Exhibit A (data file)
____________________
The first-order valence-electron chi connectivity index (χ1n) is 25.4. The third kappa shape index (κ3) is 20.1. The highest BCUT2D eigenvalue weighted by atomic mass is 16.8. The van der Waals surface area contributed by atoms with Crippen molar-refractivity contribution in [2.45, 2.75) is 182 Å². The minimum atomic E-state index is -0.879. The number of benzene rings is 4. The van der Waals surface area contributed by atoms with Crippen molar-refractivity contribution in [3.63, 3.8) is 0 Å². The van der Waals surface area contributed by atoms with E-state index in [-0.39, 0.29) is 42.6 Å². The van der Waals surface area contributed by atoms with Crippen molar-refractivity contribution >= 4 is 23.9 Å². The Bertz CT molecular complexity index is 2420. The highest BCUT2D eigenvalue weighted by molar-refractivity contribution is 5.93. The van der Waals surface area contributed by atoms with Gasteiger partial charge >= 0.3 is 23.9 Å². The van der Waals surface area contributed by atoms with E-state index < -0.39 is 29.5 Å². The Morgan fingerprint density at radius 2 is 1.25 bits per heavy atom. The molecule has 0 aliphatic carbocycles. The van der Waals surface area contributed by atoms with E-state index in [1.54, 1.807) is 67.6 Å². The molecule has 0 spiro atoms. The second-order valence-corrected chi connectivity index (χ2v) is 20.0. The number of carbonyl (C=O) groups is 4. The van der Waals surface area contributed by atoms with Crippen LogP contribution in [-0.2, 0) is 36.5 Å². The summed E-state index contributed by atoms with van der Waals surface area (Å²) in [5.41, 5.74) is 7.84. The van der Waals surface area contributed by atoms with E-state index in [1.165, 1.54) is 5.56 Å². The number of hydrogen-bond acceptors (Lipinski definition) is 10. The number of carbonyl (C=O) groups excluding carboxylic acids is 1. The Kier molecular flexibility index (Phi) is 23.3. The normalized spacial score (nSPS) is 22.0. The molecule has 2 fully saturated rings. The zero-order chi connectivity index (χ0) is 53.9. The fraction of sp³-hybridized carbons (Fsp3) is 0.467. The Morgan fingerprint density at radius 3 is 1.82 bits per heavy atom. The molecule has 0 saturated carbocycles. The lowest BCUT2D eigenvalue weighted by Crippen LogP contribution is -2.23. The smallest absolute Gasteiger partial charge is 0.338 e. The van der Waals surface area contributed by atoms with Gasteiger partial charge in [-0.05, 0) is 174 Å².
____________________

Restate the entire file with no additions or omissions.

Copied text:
The first-order valence-electron chi connectivity index (χ1n) is 25.4. The third kappa shape index (κ3) is 20.1. The highest BCUT2D eigenvalue weighted by atomic mass is 16.8. The van der Waals surface area contributed by atoms with Crippen molar-refractivity contribution in [2.45, 2.75) is 182 Å². The minimum atomic E-state index is -0.879. The number of benzene rings is 4. The van der Waals surface area contributed by atoms with Crippen molar-refractivity contribution in [3.63, 3.8) is 0 Å². The van der Waals surface area contributed by atoms with E-state index in [-0.39, 0.29) is 42.6 Å². The van der Waals surface area contributed by atoms with Crippen molar-refractivity contribution >= 4 is 23.9 Å². The Bertz CT molecular complexity index is 2420. The highest BCUT2D eigenvalue weighted by molar-refractivity contribution is 5.93. The van der Waals surface area contributed by atoms with Gasteiger partial charge >= 0.3 is 23.9 Å². The van der Waals surface area contributed by atoms with E-state index < -0.39 is 29.5 Å². The Morgan fingerprint density at radius 2 is 1.25 bits per heavy atom. The molecule has 0 aliphatic carbocycles. The van der Waals surface area contributed by atoms with E-state index in [1.54, 1.807) is 67.6 Å². The molecule has 0 spiro atoms. The second-order valence-corrected chi connectivity index (χ2v) is 20.0. The number of carbonyl (C=O) groups is 4. The van der Waals surface area contributed by atoms with Crippen LogP contribution in [-0.2, 0) is 36.5 Å². The summed E-state index contributed by atoms with van der Waals surface area (Å²) in [5.41, 5.74) is 7.84. The van der Waals surface area contributed by atoms with E-state index in [1.165, 1.54) is 5.56 Å². The number of hydrogen-bond acceptors (Lipinski definition) is 10. The number of carbonyl (C=O) groups excluding carboxylic acids is 1. The Kier molecular flexibility index (Phi) is 23.3. The normalized spacial score (nSPS) is 22.0. The molecule has 2 fully saturated rings. The zero-order chi connectivity index (χ0) is 53.9. The fraction of sp³-hybridized carbons (Fsp3) is 0.467. The Morgan fingerprint density at radius 3 is 1.82 bits per heavy atom. The molecule has 0 saturated carbocycles. The lowest BCUT2D eigenvalue weighted by Crippen LogP contribution is -2.23. The smallest absolute Gasteiger partial charge is 0.338 e. The van der Waals surface area contributed by atoms with Gasteiger partial charge in [-0.05, 0) is 174 Å².